People's tastes in wine are very different.

And I only gift wines that are personal favorites, if and only if, I know the other person enjoys red wine. And I explain that they are personal favorites and why. And that is still no guarantee the other person will like it.

I say take flowers!

Audrey
+1, my answer would be the same. The bold [mine] is key. You're better off giving something you know about. Imagine if you're giving to a connoisseur and they start asking all sorts of questions thinking you're a wine lover too...good intentions gone bad on both sides, sad.
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Old 04-24-2010, 02:50 PM   #5
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Originally Posted by inquisitive View Post
So I decided to buy a few wine bottles to keep to give as gifts when I go to other people's places. The criteria is that it has to be inexpensive and nice as a gift.

I know next to nothing about wines. Can anyone recommend what I should buy?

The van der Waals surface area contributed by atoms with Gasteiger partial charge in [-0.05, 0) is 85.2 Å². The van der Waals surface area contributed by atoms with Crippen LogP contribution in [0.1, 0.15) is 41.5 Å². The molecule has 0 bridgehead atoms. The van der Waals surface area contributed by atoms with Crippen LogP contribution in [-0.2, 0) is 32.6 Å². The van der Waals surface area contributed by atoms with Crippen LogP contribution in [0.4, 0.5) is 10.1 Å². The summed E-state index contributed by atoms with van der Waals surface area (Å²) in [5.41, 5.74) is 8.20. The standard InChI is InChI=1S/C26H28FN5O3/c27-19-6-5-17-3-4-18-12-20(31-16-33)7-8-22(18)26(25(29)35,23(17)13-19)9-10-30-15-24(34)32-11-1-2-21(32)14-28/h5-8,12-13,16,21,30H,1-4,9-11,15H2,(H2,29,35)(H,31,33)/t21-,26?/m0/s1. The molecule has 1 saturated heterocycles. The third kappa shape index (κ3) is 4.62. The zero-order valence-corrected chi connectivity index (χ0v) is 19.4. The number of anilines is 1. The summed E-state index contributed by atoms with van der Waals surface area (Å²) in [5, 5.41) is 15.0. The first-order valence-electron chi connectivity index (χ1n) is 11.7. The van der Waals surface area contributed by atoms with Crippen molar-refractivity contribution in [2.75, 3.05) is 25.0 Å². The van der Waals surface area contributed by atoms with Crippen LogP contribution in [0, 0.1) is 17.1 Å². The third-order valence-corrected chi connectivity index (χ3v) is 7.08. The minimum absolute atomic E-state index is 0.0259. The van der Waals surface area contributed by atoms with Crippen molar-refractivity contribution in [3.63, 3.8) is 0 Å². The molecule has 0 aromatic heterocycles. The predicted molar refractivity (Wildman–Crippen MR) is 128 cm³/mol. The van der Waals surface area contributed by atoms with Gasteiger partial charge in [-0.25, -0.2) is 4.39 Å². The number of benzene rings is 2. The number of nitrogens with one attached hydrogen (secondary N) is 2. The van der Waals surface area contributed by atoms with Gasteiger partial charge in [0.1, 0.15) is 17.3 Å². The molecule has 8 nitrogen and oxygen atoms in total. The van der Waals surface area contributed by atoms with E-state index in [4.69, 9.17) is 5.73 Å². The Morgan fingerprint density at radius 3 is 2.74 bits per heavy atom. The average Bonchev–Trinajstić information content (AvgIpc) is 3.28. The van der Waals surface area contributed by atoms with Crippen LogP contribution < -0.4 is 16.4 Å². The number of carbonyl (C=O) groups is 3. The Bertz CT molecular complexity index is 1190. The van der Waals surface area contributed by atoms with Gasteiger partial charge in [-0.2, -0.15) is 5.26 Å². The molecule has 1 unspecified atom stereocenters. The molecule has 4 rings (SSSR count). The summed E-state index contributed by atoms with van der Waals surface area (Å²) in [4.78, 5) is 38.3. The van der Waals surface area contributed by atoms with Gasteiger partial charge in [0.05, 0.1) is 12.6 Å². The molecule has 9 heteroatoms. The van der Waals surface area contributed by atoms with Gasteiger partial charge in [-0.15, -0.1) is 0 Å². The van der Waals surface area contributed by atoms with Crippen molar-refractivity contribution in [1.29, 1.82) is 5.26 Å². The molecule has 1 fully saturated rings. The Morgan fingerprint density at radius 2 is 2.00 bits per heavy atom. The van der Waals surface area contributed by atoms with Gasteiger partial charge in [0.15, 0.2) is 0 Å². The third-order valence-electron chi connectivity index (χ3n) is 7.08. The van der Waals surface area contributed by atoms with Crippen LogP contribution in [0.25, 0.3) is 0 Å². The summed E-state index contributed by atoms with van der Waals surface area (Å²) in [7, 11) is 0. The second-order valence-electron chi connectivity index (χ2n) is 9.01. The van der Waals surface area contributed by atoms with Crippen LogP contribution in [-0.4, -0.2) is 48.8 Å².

If I can somehow learn about wines in the process it would be nice.

As a second thought, does anyone have other good inexpensive gift ideas?
Wines are like women's underwear- comes in many shapes and sizes and what one likes another might find uncomfortable LOL

I am a wine drinker, I prefer whites over reds, and generally side to semi dry-semi sweet range. I do not like grape juice and I do not like really dry wines either.

If you want a single type of wine to try- look for a Riesling. Then you need to know if person you are buying for likes it sweet, dry, or somewhere in the middle.

sweet vs dry is one method of choosing a wine